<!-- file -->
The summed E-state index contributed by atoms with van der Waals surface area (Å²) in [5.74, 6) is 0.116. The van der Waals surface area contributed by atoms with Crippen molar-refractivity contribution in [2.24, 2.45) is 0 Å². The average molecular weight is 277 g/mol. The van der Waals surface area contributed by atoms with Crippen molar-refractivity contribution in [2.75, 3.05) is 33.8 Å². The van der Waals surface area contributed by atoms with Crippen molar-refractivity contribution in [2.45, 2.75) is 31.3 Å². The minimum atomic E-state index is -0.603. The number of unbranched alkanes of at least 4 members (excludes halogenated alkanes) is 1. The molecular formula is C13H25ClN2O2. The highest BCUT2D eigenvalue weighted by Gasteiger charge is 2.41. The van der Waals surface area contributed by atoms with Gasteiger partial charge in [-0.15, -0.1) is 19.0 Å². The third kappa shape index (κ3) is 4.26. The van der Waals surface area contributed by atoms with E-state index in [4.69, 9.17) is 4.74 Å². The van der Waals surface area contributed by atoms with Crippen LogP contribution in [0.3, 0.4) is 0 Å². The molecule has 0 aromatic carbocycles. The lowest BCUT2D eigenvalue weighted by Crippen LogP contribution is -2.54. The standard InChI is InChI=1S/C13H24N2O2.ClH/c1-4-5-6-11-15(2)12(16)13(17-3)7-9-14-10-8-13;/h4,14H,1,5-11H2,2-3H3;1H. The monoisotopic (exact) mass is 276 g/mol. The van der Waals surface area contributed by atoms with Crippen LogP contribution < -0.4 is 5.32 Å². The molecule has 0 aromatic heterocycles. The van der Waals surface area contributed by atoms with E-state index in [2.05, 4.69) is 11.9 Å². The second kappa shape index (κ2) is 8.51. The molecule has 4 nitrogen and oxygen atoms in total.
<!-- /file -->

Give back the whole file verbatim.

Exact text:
The summed E-state index contributed by atoms with van der Waals surface area (Å²) in [5.74, 6) is 0.116. The van der Waals surface area contributed by atoms with Crippen molar-refractivity contribution in [2.24, 2.45) is 0 Å². The average molecular weight is 277 g/mol. The van der Waals surface area contributed by atoms with Crippen molar-refractivity contribution in [2.75, 3.05) is 33.8 Å². The van der Waals surface area contributed by atoms with Crippen molar-refractivity contribution in [2.45, 2.75) is 31.3 Å². The minimum atomic E-state index is -0.603. The number of unbranched alkanes of at least 4 members (excludes halogenated alkanes) is 1. The molecular formula is C13H25ClN2O2. The highest BCUT2D eigenvalue weighted by Gasteiger charge is 2.41. The van der Waals surface area contributed by atoms with Gasteiger partial charge in [-0.15, -0.1) is 19.0 Å². The third kappa shape index (κ3) is 4.26. The van der Waals surface area contributed by atoms with E-state index in [4.69, 9.17) is 4.74 Å². The van der Waals surface area contributed by atoms with Crippen LogP contribution in [0.3, 0.4) is 0 Å². The molecule has 0 aromatic carbocycles. The lowest BCUT2D eigenvalue weighted by Crippen LogP contribution is -2.54. The standard InChI is InChI=1S/C13H24N2O2.ClH/c1-4-5-6-11-15(2)12(16)13(17-3)7-9-14-10-8-13;/h4,14H,1,5-11H2,2-3H3;1H. The monoisotopic (exact) mass is 276 g/mol. The van der Waals surface area contributed by atoms with Crippen LogP contribution < -0.4 is 5.32 Å². The molecule has 0 aromatic heterocycles. The van der Waals surface area contributed by atoms with E-state index in [2.05, 4.69) is 11.9 Å². The second kappa shape index (κ2) is 8.51. The molecule has 4 nitrogen and oxygen atoms in total.